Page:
After “considerable progress” in conditions since the economy tanked, it is “quite hard to justify additional monetary stimulus, absent a dramatic deterioration in economic conditions,” and the current level of accommodation will not be warranted through 2014, Federal Reserve Bank of Richmond president Jeffrey Lacker said Wednesday.

“My projection is that if we want to keep inflation at 2%, we will likely need to raise rates in 2013,” Lacker told a Hampton Roads conference, according to prepared text released by the Fed. “Incoming data could change my assessment in either direction.”

He dissented to the Federal Open Market Committee statement in January “because my projection continues to differ significantly from the committee statement,” he said.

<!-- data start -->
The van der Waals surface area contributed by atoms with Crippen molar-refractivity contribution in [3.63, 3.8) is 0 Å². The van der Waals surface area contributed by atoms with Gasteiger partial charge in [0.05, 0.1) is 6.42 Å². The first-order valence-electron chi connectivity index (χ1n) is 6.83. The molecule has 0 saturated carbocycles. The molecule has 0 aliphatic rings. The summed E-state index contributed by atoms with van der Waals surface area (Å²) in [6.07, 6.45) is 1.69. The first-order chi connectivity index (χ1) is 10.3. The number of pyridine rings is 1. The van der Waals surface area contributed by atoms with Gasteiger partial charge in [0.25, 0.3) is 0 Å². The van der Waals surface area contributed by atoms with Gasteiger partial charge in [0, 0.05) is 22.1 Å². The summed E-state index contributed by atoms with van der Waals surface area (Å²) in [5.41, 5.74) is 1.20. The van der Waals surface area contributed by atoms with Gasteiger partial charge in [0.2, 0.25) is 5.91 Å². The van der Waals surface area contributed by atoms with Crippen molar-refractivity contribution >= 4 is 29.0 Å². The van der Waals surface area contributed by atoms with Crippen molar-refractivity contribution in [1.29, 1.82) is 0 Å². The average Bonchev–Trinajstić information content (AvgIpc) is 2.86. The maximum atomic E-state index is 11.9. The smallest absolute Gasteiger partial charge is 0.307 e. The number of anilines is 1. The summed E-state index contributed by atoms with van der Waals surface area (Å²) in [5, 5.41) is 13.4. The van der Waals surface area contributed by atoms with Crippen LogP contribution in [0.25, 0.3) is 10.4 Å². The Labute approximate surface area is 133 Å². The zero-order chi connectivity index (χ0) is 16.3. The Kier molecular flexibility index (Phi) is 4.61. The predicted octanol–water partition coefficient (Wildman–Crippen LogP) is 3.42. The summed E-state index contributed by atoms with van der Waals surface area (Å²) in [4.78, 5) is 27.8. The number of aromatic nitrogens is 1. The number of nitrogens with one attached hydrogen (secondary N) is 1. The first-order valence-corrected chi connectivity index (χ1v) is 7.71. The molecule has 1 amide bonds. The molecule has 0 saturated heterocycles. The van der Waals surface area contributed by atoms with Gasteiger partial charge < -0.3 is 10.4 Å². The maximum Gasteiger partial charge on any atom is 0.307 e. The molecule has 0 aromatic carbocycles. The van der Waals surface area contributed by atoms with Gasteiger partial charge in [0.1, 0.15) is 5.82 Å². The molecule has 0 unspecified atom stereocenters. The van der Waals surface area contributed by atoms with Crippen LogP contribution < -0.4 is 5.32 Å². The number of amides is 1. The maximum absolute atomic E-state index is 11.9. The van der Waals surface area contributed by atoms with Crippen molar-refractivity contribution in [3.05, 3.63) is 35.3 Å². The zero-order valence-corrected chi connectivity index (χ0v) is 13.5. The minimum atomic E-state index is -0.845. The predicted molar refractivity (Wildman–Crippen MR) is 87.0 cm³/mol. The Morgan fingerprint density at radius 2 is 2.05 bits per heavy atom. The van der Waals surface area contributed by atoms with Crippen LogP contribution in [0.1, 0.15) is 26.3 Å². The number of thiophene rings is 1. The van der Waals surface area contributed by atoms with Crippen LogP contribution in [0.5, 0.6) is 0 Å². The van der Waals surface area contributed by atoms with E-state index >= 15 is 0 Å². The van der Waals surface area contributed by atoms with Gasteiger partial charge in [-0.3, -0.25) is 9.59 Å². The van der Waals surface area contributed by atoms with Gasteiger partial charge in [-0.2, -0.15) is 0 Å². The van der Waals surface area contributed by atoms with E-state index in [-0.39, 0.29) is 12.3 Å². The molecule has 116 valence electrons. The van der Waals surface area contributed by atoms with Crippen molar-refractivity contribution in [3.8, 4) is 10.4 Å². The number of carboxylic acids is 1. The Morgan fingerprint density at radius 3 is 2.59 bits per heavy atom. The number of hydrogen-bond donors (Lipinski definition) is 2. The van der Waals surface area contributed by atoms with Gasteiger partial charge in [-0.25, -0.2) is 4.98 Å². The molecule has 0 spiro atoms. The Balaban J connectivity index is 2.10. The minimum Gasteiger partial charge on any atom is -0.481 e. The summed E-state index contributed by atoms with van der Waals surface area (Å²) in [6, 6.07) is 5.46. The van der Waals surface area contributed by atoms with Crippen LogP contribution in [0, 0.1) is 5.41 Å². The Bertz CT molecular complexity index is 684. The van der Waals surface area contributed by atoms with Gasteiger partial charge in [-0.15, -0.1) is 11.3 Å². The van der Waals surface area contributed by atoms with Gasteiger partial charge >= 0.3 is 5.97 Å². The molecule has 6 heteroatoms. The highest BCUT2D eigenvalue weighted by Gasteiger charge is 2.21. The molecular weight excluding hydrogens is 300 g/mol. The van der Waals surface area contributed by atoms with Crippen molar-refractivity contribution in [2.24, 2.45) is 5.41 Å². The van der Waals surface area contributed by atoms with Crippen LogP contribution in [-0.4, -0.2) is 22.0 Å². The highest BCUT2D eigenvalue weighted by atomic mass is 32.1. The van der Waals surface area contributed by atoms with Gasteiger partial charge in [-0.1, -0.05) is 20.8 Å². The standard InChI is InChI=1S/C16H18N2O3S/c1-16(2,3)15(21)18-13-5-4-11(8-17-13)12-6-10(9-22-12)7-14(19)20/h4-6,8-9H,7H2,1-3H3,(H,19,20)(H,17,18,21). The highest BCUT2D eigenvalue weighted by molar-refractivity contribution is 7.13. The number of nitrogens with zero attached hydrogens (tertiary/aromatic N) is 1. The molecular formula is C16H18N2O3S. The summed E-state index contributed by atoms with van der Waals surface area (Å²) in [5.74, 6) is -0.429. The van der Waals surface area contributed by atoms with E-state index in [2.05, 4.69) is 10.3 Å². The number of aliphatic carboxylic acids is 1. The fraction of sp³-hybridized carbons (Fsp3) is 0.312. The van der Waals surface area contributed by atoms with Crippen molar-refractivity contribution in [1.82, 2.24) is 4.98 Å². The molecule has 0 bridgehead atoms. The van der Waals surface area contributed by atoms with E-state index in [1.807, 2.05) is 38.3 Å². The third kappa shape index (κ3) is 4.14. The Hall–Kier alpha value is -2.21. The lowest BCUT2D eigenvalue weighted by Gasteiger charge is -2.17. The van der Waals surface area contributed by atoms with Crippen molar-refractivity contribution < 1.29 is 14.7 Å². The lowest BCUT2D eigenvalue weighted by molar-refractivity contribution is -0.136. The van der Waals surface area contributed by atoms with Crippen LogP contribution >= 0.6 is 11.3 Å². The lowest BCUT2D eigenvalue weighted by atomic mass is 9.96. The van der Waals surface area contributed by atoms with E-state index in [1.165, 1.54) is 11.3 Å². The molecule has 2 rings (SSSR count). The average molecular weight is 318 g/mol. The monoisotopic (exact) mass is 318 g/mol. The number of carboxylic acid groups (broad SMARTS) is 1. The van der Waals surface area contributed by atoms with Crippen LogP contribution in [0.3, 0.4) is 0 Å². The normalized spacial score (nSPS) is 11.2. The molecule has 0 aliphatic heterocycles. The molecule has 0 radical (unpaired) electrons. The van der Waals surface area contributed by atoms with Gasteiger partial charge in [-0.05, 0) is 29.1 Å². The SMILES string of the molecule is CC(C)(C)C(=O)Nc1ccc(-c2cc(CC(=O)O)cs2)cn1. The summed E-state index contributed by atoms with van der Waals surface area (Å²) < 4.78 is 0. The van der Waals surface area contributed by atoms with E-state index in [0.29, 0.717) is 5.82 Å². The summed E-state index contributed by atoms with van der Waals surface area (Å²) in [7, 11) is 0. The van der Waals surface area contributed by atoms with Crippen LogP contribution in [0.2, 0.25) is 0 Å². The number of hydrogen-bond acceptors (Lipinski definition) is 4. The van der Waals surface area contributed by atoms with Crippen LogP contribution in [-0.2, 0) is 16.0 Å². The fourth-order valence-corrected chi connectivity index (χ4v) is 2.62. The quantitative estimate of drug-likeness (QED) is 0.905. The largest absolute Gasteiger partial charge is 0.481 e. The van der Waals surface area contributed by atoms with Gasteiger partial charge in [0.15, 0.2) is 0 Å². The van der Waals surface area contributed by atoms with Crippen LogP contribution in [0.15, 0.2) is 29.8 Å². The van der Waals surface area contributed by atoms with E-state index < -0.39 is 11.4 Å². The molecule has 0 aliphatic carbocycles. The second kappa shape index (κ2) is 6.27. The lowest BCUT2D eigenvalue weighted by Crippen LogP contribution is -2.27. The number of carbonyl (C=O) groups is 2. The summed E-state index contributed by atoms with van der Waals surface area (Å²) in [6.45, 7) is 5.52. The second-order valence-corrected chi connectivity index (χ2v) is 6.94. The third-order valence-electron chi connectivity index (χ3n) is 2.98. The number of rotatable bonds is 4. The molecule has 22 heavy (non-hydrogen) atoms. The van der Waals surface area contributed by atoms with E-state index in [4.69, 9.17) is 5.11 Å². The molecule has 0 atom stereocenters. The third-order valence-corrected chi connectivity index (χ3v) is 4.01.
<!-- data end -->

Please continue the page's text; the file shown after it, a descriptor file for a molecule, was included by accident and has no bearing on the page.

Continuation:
But, he noted, “many observers” consider the progress “sorely disappointing.” Lacker said, “the reasons are understandable,” since previous recessions yielded stronger recoveries, and 8.2% unemployment “is viewed as relatively elevated.”

While some point to the “moderate” expansion as proof the Fed should add stimulus, Lacker said, “I disagree. … Moreover, the reasons for more moderate growth suggest that further monetary stimulus is not likely to be of much help.”

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